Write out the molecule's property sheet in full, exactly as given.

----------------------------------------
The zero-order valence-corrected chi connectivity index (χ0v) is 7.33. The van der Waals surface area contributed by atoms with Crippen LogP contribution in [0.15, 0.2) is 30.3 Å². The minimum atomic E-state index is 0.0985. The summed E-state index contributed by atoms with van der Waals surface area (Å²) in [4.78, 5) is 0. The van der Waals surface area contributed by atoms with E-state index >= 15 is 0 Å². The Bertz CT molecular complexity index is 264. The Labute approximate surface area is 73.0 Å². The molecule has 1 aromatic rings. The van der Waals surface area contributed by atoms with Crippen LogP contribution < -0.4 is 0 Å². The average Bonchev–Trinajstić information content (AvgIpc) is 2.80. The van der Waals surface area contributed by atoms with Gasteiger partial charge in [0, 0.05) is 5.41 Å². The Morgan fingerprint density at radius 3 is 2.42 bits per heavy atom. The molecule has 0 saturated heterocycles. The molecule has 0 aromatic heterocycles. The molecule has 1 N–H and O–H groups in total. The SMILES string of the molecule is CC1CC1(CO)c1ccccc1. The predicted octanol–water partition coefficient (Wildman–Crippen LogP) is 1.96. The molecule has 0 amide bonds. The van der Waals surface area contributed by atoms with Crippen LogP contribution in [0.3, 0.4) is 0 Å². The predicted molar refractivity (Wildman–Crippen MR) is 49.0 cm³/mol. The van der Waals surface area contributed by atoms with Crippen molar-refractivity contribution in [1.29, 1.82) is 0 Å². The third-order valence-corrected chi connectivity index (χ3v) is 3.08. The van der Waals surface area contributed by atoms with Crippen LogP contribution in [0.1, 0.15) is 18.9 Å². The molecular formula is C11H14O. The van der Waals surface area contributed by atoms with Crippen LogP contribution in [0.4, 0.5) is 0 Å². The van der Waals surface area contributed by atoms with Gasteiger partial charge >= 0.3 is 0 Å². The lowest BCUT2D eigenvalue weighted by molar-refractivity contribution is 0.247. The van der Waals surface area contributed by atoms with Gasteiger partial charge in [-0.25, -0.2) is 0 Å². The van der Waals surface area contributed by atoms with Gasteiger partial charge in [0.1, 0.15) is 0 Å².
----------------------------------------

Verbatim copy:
The zero-order valence-corrected chi connectivity index (χ0v) is 7.33. The van der Waals surface area contributed by atoms with Crippen LogP contribution in [0.15, 0.2) is 30.3 Å². The minimum atomic E-state index is 0.0985. The summed E-state index contributed by atoms with van der Waals surface area (Å²) in [4.78, 5) is 0. The van der Waals surface area contributed by atoms with E-state index >= 15 is 0 Å². The Bertz CT molecular complexity index is 264. The Labute approximate surface area is 73.0 Å². The molecule has 1 aromatic rings. The van der Waals surface area contributed by atoms with Crippen LogP contribution < -0.4 is 0 Å². The average Bonchev–Trinajstić information content (AvgIpc) is 2.80. The van der Waals surface area contributed by atoms with Gasteiger partial charge in [0, 0.05) is 5.41 Å². The Morgan fingerprint density at radius 3 is 2.42 bits per heavy atom. The molecule has 0 saturated heterocycles. The molecule has 0 aromatic heterocycles. The molecule has 1 N–H and O–H groups in total. The SMILES string of the molecule is CC1CC1(CO)c1ccccc1. The predicted octanol–water partition coefficient (Wildman–Crippen LogP) is 1.96. The molecule has 0 amide bonds. The van der Waals surface area contributed by atoms with Crippen LogP contribution in [0.3, 0.4) is 0 Å². The predicted molar refractivity (Wildman–Crippen MR) is 49.0 cm³/mol. The van der Waals surface area contributed by atoms with Crippen molar-refractivity contribution in [1.29, 1.82) is 0 Å². The third-order valence-corrected chi connectivity index (χ3v) is 3.08. The van der Waals surface area contributed by atoms with Crippen LogP contribution in [0.1, 0.15) is 18.9 Å². The molecular formula is C11H14O. The van der Waals surface area contributed by atoms with Crippen LogP contribution in [0.4, 0.5) is 0 Å². The van der Waals surface area contributed by atoms with Gasteiger partial charge >= 0.3 is 0 Å². The lowest BCUT2D eigenvalue weighted by molar-refractivity contribution is 0.247. The van der Waals surface area contributed by atoms with Gasteiger partial charge in [-0.25, -0.2) is 0 Å². The van der Waals surface area contributed by atoms with Gasteiger partial charge in [0.1, 0.15) is 0 Å².